with pianist Timo Andres, Christopher Rountree, conductor, music of Mozart, Britten, Timo Andres, and Ted Hearne & presented by Q2 Music in association with LPR
Wed May 28th, 2014
Minimum Age: All Ages
Doors Open: 6:30PM
Show Time: 7:30PM
Event Ticket: $15/$25
Day of Show: $20/$30
Timo Andres, piano
Christopher Rountree, conductor
Britten: Young Apollo, Op. 16
Mozart: Piano Concerto No. 12 in A major, K. 414
Timo Andres: Thrive on Routine
Ted Hearne: Law of Mosaics
Seated: $25 advance, $30 day of show
Standing: $15 advance, $20 day of show
presented by Le Poisson Rouge and Q2 Music
TABLE SEATING POLICY
Table seating for all seated shows is reserved exclusively for ticket holders who purchase “Table Seating” tickets. By purchasing a “Table Seating” ticket you agree to also purchase a minimum of two food and/or beverage items per person. Table seating is first come, first seated. Please arrive early for the best choice of available seats. Seating begins when doors open. Tables are communal so you may be seated with other patrons. We do not take table reservations.
A standing room area is available by the bar for all guests who purchase “Standing Room” tickets. Food and beverage can be purchased at the bar but there is no minimum purchase required in this area.
All tickets sales are final. No refund or credits.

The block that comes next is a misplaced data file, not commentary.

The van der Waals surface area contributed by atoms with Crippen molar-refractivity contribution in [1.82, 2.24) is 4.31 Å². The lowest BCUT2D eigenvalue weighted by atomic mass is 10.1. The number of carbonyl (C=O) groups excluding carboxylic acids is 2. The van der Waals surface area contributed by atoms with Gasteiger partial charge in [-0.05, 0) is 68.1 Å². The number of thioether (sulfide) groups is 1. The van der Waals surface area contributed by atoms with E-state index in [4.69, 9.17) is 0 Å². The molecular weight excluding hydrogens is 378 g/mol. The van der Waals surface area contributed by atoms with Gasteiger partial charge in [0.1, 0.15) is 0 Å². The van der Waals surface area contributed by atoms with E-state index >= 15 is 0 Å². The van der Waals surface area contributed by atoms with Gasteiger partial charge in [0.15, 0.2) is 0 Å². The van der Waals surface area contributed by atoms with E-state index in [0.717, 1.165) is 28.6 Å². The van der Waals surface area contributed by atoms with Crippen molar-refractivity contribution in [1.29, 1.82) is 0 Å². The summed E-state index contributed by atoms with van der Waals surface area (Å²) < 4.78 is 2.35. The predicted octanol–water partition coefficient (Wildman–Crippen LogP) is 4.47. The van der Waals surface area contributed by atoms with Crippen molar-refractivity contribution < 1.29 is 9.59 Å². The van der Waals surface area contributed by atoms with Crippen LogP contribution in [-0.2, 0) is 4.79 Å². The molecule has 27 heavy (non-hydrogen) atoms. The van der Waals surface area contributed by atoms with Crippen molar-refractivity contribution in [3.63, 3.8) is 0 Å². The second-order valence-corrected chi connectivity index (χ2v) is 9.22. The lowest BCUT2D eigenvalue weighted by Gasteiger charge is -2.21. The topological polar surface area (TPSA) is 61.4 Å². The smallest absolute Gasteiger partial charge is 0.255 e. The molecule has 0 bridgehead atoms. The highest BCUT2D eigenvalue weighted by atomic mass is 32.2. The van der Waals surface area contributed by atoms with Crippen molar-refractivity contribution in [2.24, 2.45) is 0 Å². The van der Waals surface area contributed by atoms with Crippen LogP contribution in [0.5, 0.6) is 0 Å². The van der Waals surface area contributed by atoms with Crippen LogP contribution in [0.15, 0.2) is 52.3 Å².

This event will be streamed live online through LPR’s streaming channel, beginning at 7:30pm.
This performance will be live streamed by Q2 Music at q2music.org
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Named after and headquartered at the acclaimed New York City venue Le Poisson Rouge, Ensemble LPR is an assemblage of New York’s finest musicians. The group personifies the venue’s commitment to aesthetic diversity and artistic excellence.
Ensemble LPR performs an eclectic spectrum of music—from works by the finest living composers, to compelling interpretations of the standard repertoire—and collaborates with distinguished artists from classical and non-classical backgrounds: Timo Andres, Simone Dinnerstein, San Fermin, Daniel Hope, Taka Kigawa, Jennifer Koh, Mica Levi, David Longstreth (of Dirty Projectors), John Lurie, Ursula Oppens, Max Richter, André de Ridder, Christopher Rountree and Fred Sherry, to name a few.